A world-first aerial survey of Queensland’s main coal seam gas (CSG) region has found methane emissions considerably higher than some previous reports.
- An international team of scientists mapped out methane emissions in Queensland’s Surat Basin
- The coal seam gas emissions were up to three times higher than some previous estimates
- Other emissions sources included cattle, water ponds and possibly abandoned wells
University of New South Wales Associate Professor Bryce Kelly — who helped co-ordinate the international research into Queensland’s Surat Basin region through the United Nations Environment Programme — described the survey’s findings.
“In terms of the coal seam gas sector, we are finding that emissions per unit of gas that’s produced is two to three times higher than has previously been estimated,” Dr Kelly told ABC’s 7.30.
“It’s really important that we measure methane accurately — the rate of methane is increasing [globally] at a record pace.
“Within our region of study, coal seam gas contributed about 30 per cent of the total emissions.”
The results of the study of the Surat Basin were published in the international scientific journal Philosophical Transactions of the Royal Society of London overnight.
It also concluded that previous methane estimates for feedlot and grazing cattle may need to be reviewed and that there was need for further studies.
“Some of the surprises were the extent of the emissions that were coming off raw-water ponds — and we went back to those raw-water ponds many times to validate our results and every time we drove around those ponds, there were substantial emissions coming off,” Dr Kelly told 7.30.
And there were other plumes of methane that could not be explained, but researchers suspect these came from abandoned exploration wells, natural seep or unaccounted-for human sources.
“So there’s a lot of work that still needs to be done to quantify all the methane emissions,” Dr Kelly said.
Emissions measured by device on plane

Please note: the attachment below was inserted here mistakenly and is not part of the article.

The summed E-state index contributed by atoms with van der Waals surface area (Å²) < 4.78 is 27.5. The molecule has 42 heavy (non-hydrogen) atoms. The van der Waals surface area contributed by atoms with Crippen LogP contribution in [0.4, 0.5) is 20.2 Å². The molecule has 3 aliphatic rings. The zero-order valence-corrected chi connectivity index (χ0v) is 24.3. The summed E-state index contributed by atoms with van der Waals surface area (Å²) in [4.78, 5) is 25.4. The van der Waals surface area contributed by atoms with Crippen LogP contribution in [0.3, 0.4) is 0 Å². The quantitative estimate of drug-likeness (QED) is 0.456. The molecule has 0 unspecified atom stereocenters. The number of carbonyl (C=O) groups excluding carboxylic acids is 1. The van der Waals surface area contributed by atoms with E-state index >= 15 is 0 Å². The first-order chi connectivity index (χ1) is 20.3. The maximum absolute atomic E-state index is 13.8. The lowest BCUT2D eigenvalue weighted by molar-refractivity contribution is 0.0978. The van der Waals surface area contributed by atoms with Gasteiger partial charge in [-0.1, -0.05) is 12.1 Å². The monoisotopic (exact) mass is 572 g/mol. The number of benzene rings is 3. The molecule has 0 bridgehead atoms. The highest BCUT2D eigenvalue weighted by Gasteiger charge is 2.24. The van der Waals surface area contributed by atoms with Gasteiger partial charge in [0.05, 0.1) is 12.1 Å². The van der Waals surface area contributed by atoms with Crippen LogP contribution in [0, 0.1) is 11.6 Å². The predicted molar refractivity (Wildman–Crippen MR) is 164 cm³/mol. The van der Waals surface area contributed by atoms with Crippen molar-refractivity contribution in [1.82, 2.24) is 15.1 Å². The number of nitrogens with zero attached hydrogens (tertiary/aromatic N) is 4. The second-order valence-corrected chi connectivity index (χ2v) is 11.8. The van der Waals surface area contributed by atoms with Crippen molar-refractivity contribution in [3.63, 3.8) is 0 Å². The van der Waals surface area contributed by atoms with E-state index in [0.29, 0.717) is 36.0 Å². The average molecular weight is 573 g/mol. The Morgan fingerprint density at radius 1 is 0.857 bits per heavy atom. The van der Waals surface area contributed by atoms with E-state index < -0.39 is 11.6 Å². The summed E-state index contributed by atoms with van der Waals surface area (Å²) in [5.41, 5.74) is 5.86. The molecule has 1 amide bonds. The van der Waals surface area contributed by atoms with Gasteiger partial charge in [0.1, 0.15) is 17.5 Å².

Previous inventories of methane emissions have involved so-called “bottom up” estimates, based on industry data and government records.
The researchers compared these results with a snapshot of atmospheric measurements taken from an aircraft that was fitted out with newer, precision technology.
They found methane emissions were roughly in line with Australia’s official reporting to the UN, but much higher than other inventories for the region.
“The atmosphere is the perfect record of greenhouse gas emissions — it’s our bank account,” Dr Kelly said.
“We are only flying 150 metres off the ground, so we’re getting the direct emissions going straight into the atmosphere as part of the survey.”
Fellow researcher and pilot, Professor Jorg Hacker, said the low-level captures were the only method that would give a reliable, totally independent measure of methane.
“If you want to reduce emissions, you have to first know what they are,” Professor Hacker said.
There will soon be greater transparency in global methane emissions, with the launch of a private satellite, MethaneSat, with plans to make all the data publicly available in 2023.
“It is a big game-changer,” Dr Hacker said. “We’re all looking forward to having MethaneSat up there monitoring 24 hours a day, seven days a week.”
Gas industry welcomes findings
The peak body for the CSG industry, the Australian Petroleum Production and Exploration Association (APPEA), said that, by world standards, Australian producers were relatively low emitters of methane.
However, APPEA chief executive Andrew McConville welcomed the survey’s findings.
“I think anything that improves the overall detection is a good thing,” Mr McConville said.
“Because that will help us do better, it will help agriculture do better, it will help all of those industries — mining — do better.”
Grazing cattle and feedlots accounted for half the methane emissions in the survey area.
Meat And Livestock Australia (MLA) has a policy of aiming for zero emissions by 2030.
MLA’s managing director, Jason Strong, also welcomed greater clarity in methane data.
“All of us have a responsibility to make sure that as we’re trying to solve the problem. We understand the problem as well as we possibly can,” Mr Strong said.
Meat producer NAPCo — which runs a feedlot in the Surat Basin — says it is making progress in reducing its methane footprint through breeding programs and changes to diet, making cattle burp less.
General manager James Carson said there had been “a lot of work” that had gone into feed supplements, through a product called red asparagopsis.
“Effectively that product … means that animals emit less methane,” Mr Carson said.
Dr Kelly said one of the aims of this research was to find obvious ways of restricting a potent greenhouse gas.
“Reducing methane going into the atmosphere is the most cost-effective way to reduce climate change today,” Dr Kelly said.
“Methane has a global warming potential, on a 20-year timeline, about 84 to 86 times greater than carbon dioxide.
“We don’t need major changes in technology. We don’t need to find places we can stick methane deep into the earth.
“We can solve these problems right now by simply mapping where everything is leaking and fixing it today.”
Watch this story tonight on 7.30 on ABC TV and iview.
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